Barbara Walters Apologizes For Attempting To Get Assad Aide An Internship At CNN, Place At Columbia

June 7, 2012

Updated: (Syrian aide to Basher al-Assad defends her relationship with Barbara Walters) News report here.

Barbara Walters has apologized after newly released emails showed her attempting to get a close aide to Syrian president Bashar al-Asaad an internship at CNN and a place at Columbia University.

Asaad, whose bloody crackdown on his citizens has made him something of a pariah, granted Walters an exclusive interview in December. On Thursday, the Daily Telegraph reported that Walters stayed in close contact with Sheherazad Jaafari, the daughter of Syria’s ambassador to the United Nations and a close aide to Assad, after the interview was over.
Jaafari was a regular presence in emails obtained by the Guardian in March. “This man is loved by his people,” she said in one email.
Syrian opposition forces — perhaps the same ones who gave the Guardian the earlier documents — passed on a new cache of files to the Telegraph. They showed Walters calling Jaafari “dear girl” and writing to Piers Morgan and his producer about her. “I wrote to Piers Morgan and his producer to say how terrific you are and attached your résumé,” she wrote. On Tuesday, a CNN spokesperson told The Huffington Post’s Michael Calderone that the network received the letter, but did not speak with Jaafari or offer her an internship.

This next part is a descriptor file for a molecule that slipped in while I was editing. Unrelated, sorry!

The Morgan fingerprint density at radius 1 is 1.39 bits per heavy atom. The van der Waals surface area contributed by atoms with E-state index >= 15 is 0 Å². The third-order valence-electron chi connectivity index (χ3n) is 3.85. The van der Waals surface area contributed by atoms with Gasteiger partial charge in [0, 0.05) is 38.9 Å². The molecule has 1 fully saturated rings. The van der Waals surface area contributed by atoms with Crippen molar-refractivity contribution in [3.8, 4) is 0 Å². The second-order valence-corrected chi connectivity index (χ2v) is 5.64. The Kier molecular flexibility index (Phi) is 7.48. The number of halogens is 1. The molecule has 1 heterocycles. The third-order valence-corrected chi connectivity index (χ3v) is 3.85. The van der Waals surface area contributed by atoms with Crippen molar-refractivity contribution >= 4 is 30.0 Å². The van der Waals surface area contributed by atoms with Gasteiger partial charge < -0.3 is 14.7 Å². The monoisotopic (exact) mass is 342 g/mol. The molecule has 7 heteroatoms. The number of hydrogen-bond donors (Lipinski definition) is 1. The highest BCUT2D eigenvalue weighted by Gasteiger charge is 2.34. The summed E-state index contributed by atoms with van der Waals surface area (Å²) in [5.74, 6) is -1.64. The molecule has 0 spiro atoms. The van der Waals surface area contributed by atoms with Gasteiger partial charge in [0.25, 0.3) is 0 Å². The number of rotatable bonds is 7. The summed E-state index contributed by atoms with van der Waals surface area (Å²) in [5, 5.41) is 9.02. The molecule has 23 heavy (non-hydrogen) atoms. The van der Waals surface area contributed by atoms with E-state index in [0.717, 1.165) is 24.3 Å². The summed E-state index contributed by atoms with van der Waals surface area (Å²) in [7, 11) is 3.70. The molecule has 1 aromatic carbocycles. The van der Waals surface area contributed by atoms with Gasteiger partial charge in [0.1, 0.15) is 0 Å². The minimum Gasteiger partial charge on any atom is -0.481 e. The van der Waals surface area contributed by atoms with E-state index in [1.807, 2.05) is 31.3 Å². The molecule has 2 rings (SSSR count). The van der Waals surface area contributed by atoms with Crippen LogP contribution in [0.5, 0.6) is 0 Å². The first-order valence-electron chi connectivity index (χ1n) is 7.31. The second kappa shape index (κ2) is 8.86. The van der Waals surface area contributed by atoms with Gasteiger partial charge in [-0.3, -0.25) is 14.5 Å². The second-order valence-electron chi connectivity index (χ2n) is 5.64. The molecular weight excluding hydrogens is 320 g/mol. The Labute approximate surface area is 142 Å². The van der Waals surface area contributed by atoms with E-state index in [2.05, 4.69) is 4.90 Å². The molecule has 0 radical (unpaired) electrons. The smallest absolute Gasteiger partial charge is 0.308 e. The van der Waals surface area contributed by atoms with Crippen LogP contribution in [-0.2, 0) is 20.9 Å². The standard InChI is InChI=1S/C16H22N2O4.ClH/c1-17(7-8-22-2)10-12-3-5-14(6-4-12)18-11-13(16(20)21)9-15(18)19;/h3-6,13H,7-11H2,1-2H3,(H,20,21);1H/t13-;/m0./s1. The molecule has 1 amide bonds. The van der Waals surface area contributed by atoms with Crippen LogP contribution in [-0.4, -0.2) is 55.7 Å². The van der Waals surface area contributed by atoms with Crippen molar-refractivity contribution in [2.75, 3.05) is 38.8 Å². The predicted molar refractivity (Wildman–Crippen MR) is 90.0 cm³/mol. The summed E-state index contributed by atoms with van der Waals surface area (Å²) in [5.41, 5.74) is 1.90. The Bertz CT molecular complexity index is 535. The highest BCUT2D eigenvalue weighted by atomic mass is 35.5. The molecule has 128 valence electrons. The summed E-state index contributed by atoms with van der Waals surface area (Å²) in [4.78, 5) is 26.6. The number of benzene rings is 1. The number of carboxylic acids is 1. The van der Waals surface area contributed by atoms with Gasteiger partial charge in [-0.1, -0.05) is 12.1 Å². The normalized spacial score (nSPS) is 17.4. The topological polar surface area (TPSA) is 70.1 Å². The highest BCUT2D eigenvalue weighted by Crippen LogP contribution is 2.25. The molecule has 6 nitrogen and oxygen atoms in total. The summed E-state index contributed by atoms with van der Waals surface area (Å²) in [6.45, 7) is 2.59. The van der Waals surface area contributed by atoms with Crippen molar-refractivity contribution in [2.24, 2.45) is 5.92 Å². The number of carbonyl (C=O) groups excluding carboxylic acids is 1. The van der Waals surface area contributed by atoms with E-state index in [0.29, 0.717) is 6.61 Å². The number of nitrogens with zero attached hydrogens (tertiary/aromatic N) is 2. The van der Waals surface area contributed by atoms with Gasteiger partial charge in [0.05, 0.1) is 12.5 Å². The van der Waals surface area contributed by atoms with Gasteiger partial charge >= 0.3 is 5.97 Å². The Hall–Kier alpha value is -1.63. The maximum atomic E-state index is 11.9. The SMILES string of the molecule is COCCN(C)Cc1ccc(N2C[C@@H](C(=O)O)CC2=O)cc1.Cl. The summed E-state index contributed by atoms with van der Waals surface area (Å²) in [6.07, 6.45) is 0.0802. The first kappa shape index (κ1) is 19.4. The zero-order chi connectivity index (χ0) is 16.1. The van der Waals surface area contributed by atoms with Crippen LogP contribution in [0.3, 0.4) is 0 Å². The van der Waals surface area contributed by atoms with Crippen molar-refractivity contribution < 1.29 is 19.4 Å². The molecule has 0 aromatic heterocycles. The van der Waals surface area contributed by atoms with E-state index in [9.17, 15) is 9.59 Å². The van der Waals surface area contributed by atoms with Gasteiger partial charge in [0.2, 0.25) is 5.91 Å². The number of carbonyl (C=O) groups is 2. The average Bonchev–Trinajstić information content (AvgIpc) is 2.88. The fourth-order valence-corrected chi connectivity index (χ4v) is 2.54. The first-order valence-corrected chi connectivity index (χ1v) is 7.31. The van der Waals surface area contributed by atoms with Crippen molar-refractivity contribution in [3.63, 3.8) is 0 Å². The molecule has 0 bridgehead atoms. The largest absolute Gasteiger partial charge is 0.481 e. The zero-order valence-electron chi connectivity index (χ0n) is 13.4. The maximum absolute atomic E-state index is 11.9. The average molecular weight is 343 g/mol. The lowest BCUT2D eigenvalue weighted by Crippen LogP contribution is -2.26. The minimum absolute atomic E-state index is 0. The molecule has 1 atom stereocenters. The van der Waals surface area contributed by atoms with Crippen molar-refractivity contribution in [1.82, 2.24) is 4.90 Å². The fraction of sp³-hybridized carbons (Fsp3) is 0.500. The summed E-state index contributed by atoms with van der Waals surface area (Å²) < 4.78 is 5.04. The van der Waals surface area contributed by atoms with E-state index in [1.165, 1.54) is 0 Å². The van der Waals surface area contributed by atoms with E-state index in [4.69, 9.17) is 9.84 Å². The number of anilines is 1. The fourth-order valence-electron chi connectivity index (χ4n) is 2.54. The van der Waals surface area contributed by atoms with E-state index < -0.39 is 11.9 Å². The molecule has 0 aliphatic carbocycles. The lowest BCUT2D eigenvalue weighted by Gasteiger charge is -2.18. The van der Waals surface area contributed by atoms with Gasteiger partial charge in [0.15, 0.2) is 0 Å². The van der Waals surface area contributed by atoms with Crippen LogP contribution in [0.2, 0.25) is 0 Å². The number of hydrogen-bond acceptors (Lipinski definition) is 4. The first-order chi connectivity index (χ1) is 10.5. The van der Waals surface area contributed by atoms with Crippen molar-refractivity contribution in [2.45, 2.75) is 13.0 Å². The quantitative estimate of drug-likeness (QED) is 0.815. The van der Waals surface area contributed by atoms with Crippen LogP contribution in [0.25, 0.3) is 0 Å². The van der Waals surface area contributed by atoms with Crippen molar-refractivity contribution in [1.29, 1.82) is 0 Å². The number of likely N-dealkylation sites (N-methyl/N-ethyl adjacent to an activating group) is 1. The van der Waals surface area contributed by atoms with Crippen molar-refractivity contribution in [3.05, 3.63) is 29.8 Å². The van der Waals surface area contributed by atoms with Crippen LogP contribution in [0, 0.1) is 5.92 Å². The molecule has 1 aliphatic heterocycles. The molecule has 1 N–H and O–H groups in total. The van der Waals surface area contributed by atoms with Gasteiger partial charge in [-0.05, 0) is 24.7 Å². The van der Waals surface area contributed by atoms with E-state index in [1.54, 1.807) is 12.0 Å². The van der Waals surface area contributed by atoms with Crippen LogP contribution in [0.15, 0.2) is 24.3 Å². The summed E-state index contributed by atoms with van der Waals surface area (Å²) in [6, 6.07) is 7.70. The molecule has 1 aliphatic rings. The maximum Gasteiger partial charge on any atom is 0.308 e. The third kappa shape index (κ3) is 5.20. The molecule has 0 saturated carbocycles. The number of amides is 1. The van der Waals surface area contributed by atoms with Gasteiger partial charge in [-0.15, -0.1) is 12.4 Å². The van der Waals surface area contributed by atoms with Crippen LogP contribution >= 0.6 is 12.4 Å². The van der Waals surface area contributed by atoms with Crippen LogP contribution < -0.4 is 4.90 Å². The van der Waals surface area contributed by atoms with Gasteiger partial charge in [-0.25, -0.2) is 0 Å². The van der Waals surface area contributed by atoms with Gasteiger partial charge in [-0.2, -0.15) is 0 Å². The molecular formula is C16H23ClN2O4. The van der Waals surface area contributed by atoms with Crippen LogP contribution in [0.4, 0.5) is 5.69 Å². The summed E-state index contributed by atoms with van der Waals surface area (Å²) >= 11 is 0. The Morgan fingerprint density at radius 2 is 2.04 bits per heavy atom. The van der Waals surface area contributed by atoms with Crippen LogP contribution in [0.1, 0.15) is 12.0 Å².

Walters also contacted a professor at the Columbia School of Journalism to plug Jaafari’s bona fides. (Jaafari was not admitted, though the professor, who is also the father of Piers Morgan’s producer, assured Walters she would be given “special attention.”)
Contacted by the Telegraph, Walters admitted that, even though she refused to get Jaafari a job at ABC News, her actions “created a conflict and I regret that.”

CORRECTION: Walters contacted CNN about an internship for Jaafari, not a job as the article originally stated.

…at least Barbara Walters apologized. You won’t see the rest of the media doing the same.


How to misuse statistics: Israel accused of jailing too many journalists

April 2, 2012

(EOZ) From Justin Martin at Columbia Journalism Review:

At the end of each year, the Committee to Protect Journalists counts the number of journalists imprisoned worldwide and lists the countries in which they’re locked up.
These data are very helpful, but I think we can consider them under a new lamp by taking into account each country’s size. China and Eritrea, for example, have about the same number of journalists rotting in prison, 27 and 28 respectively. But the population of China is over 250 times that of the small dictatorship.
Any country that unjustly arrests or imprisons a single journalist is democratically suspect, of course, and that includes you, America. Ratings of press freedom in the United States tanked after 2011, as counts of arrested journalists in this country soared. Still, though police in the United States tend to arrest journalists filming or otherwise documenting unrest, their bosses usually get embarrassed at the media blowback and drop the charges. Imprisoning journalists for months or years at a time is another matter and, other than the outright murder of journalists in places like Russia and Syria, the long-term jailing of reporters is the offense with which the Committee to Protect Journalists (CPJ) is most concerned.
For a new take on this scourge, I quickly calculated the highest twelve ratios of jailed journalists to a country’s population size.

So we see that according to this criterion, Israel jails more journalists per capita than any other nation except for Eritea.
Sounds damning, right? (read on… it’s misleading, but I would of never caught this)

wow… tricky